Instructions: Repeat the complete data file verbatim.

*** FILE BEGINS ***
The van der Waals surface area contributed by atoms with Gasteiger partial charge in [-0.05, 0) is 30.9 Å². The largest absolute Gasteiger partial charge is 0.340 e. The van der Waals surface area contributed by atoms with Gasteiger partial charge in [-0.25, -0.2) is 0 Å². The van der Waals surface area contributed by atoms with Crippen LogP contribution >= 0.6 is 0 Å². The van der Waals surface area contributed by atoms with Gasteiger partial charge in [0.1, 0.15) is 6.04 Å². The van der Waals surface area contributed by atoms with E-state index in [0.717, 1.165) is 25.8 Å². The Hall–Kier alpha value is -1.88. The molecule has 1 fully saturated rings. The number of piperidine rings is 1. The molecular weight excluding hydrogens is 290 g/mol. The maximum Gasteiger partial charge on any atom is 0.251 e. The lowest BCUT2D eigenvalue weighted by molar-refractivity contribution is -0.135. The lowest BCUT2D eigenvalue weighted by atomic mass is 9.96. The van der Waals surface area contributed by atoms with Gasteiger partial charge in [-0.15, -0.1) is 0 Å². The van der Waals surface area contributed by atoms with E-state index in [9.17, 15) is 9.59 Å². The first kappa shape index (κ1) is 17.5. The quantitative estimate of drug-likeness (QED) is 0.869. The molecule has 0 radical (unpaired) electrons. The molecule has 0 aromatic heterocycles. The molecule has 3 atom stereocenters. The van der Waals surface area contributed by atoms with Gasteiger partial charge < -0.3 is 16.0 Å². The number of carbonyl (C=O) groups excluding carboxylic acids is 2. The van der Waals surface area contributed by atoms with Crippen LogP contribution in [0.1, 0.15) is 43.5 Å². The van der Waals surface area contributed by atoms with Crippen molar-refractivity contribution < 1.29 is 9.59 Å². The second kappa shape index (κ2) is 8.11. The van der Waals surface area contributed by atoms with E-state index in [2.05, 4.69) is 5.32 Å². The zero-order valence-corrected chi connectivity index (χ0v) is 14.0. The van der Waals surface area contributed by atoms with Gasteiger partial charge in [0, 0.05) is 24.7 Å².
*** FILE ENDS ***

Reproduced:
The van der Waals surface area contributed by atoms with Gasteiger partial charge in [-0.05, 0) is 30.9 Å². The largest absolute Gasteiger partial charge is 0.340 e. The van der Waals surface area contributed by atoms with Gasteiger partial charge in [-0.25, -0.2) is 0 Å². The van der Waals surface area contributed by atoms with Crippen LogP contribution >= 0.6 is 0 Å². The van der Waals surface area contributed by atoms with Gasteiger partial charge in [0.1, 0.15) is 6.04 Å². The van der Waals surface area contributed by atoms with E-state index in [0.717, 1.165) is 25.8 Å². The Hall–Kier alpha value is -1.88. The molecule has 1 fully saturated rings. The number of piperidine rings is 1. The molecular weight excluding hydrogens is 290 g/mol. The maximum Gasteiger partial charge on any atom is 0.251 e. The lowest BCUT2D eigenvalue weighted by molar-refractivity contribution is -0.135. The lowest BCUT2D eigenvalue weighted by atomic mass is 9.96. The van der Waals surface area contributed by atoms with Gasteiger partial charge in [-0.15, -0.1) is 0 Å². The van der Waals surface area contributed by atoms with E-state index in [9.17, 15) is 9.59 Å². The first kappa shape index (κ1) is 17.5. The quantitative estimate of drug-likeness (QED) is 0.869. The molecule has 0 radical (unpaired) electrons. The molecule has 0 aromatic heterocycles. The molecule has 3 atom stereocenters. The van der Waals surface area contributed by atoms with Gasteiger partial charge < -0.3 is 16.0 Å². The number of carbonyl (C=O) groups excluding carboxylic acids is 2. The van der Waals surface area contributed by atoms with Crippen LogP contribution in [0.1, 0.15) is 43.5 Å². The van der Waals surface area contributed by atoms with Crippen molar-refractivity contribution < 1.29 is 9.59 Å². The second kappa shape index (κ2) is 8.11. The van der Waals surface area contributed by atoms with E-state index in [2.05, 4.69) is 5.32 Å². The zero-order valence-corrected chi connectivity index (χ0v) is 14.0. The van der Waals surface area contributed by atoms with Gasteiger partial charge in [0, 0.05) is 24.7 Å².